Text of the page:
Hear about the principle types of Russian folktales.
Folktales are our oldest stories, and they distill a people's character and experience in deceptively simple texts. Hear from Dr. Barbara Henry from the University of Washington at this talk on at the principle types of Russian folktales. Then, explore one of Russia's most well-known tales, "The Magic Swan-Geese."
Barbara Henry is an associate professor in the department of Slavic Languages and Literatures and an affiliate of the Stroum Jewish Studies Center at the University of Washington, Seattle.
She teaches courses on 19th and 20th century Russian literature and culture, Russian folktales, and Yiddish literature.
She is the author of Rewriting Russia: Jacob Gordin's Yiddish Drama (University of Washington Press, 2011), a study of the playwright's adaptations of Russian literary texts for New York's Yiddish theatre. She is co-editor, with Joel Berkowitz, of Inventing the Modern Yiddish Stage (Wayne State University Press, 2012), which examines the Yiddish theatre as a component in the creation of a modern Jewish identity.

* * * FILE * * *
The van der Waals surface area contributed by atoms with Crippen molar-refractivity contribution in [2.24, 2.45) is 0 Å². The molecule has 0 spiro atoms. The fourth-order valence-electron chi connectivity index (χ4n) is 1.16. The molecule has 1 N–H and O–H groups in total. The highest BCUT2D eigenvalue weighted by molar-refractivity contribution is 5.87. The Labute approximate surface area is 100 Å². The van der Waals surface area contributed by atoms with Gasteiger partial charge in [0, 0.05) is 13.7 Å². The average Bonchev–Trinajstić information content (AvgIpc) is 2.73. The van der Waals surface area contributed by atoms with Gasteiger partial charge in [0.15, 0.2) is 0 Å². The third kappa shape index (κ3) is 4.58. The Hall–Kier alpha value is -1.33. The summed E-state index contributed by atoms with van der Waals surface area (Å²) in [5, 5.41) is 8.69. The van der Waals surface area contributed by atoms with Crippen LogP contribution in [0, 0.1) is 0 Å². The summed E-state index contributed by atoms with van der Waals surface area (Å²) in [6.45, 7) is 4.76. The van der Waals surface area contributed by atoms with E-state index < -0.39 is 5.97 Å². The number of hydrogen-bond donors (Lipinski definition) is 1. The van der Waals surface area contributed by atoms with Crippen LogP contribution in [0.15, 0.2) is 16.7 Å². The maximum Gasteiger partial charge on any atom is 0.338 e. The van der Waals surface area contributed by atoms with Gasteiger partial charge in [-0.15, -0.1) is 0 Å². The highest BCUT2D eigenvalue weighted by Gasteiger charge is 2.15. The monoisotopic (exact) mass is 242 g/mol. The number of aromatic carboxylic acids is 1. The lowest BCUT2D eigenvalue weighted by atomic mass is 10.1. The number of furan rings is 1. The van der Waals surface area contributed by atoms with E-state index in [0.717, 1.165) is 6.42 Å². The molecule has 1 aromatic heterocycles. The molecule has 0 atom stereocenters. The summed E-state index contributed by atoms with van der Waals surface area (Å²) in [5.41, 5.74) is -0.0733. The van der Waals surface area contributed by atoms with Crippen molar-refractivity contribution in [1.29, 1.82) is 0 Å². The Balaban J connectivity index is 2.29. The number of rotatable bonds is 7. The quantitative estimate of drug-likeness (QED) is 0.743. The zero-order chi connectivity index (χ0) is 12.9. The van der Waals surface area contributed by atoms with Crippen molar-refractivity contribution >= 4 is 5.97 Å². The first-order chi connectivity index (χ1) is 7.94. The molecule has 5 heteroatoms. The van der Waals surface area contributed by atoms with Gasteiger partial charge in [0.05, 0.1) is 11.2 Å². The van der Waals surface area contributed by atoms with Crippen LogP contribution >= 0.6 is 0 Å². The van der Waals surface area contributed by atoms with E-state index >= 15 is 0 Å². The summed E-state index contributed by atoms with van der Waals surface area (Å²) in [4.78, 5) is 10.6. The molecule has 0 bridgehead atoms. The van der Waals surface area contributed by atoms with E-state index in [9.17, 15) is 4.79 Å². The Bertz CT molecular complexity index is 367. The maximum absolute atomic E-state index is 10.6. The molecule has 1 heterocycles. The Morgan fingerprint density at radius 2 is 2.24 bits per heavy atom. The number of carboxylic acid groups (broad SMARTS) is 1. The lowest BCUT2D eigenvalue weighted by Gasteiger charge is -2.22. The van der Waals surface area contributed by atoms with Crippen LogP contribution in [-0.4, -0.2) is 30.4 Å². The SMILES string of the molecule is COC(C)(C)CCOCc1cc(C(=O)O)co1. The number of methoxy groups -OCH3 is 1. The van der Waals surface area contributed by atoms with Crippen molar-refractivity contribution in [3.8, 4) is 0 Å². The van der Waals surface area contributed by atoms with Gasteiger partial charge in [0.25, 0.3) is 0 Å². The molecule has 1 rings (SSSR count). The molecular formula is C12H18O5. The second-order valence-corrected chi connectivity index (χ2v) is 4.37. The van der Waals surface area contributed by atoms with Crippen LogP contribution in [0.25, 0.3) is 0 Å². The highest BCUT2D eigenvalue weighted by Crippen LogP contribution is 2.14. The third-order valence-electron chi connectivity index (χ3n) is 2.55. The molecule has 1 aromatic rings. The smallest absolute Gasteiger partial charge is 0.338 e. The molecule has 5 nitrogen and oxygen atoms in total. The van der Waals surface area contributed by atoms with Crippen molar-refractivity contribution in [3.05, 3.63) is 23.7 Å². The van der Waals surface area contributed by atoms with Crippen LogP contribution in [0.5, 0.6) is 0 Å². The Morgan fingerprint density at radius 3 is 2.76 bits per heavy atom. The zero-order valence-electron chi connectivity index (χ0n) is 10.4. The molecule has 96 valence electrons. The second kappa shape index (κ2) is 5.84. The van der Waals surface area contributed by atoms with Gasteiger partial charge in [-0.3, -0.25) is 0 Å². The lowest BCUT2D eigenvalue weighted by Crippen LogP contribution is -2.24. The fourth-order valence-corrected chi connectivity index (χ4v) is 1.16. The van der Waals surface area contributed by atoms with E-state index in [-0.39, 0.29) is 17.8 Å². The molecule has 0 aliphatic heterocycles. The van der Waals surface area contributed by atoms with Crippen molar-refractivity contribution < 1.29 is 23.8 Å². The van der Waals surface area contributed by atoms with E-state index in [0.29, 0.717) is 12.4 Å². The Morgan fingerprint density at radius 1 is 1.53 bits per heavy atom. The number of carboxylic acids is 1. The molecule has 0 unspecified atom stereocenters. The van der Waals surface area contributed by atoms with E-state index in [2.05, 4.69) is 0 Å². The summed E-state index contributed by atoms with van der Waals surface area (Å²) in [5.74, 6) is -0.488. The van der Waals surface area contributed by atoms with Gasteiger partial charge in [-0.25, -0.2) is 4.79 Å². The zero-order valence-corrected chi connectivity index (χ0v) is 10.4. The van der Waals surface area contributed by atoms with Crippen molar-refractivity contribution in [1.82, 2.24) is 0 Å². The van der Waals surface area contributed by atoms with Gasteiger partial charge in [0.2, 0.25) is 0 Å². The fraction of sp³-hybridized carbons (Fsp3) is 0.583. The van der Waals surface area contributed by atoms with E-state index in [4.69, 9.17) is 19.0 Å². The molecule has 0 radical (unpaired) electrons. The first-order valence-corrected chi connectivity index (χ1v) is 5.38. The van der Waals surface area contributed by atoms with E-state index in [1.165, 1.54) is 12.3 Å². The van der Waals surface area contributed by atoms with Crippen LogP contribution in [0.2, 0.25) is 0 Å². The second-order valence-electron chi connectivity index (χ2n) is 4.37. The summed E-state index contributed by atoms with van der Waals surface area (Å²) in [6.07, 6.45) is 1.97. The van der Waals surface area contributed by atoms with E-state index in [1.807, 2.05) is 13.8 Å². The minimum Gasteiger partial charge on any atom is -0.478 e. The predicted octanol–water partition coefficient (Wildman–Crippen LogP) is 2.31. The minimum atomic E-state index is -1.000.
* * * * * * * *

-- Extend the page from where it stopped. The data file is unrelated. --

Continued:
Dr. Henry's current research includes a monograph about the underworld descent motif in pre-Revolutionary Russian literature, and an annotated translation of the memoirs of the Yiddish actor Avrom Fishzon (1848-1922). Dr. Henry is a contributing editor for the Digital Yiddish Theatre Project (https://yiddishstage.org/
), and she can be seen on YouTube in "So, Why Yiddish?" (https://www.youtube.com/watch?v=jsMfS359jk4
), a close reading of a poem by Aaron Tseitlin that has been viewed more than 27,000 times.